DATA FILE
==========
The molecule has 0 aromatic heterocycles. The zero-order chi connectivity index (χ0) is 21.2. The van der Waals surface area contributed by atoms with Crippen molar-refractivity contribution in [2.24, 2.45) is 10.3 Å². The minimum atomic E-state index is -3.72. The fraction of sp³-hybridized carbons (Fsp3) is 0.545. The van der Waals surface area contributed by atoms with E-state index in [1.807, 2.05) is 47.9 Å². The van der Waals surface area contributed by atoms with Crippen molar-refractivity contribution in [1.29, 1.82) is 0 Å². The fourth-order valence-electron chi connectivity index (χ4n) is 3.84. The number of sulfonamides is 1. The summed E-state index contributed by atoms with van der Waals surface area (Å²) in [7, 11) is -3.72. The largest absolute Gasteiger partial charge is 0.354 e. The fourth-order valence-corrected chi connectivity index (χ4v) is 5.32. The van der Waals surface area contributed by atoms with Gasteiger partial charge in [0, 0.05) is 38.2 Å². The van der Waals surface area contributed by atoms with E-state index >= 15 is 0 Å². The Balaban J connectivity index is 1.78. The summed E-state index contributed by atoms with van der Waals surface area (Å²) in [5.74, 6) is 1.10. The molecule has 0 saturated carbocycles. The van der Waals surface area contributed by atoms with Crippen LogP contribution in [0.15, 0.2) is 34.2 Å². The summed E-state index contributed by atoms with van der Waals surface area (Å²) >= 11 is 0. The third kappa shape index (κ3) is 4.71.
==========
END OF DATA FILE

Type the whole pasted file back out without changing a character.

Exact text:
The molecule has 0 aromatic heterocycles. The zero-order chi connectivity index (χ0) is 21.2. The van der Waals surface area contributed by atoms with Crippen molar-refractivity contribution in [2.24, 2.45) is 10.3 Å². The minimum atomic E-state index is -3.72. The fraction of sp³-hybridized carbons (Fsp3) is 0.545. The van der Waals surface area contributed by atoms with E-state index in [1.807, 2.05) is 47.9 Å². The van der Waals surface area contributed by atoms with Crippen molar-refractivity contribution in [1.29, 1.82) is 0 Å². The fourth-order valence-electron chi connectivity index (χ4n) is 3.84. The number of sulfonamides is 1. The summed E-state index contributed by atoms with van der Waals surface area (Å²) in [7, 11) is -3.72. The largest absolute Gasteiger partial charge is 0.354 e. The fourth-order valence-corrected chi connectivity index (χ4v) is 5.32. The van der Waals surface area contributed by atoms with Gasteiger partial charge in [0, 0.05) is 38.2 Å². The van der Waals surface area contributed by atoms with E-state index >= 15 is 0 Å². The Balaban J connectivity index is 1.78. The summed E-state index contributed by atoms with van der Waals surface area (Å²) in [5.74, 6) is 1.10. The molecule has 0 saturated carbocycles. The van der Waals surface area contributed by atoms with Crippen LogP contribution in [0.15, 0.2) is 34.2 Å². The summed E-state index contributed by atoms with van der Waals surface area (Å²) >= 11 is 0. The third kappa shape index (κ3) is 4.71.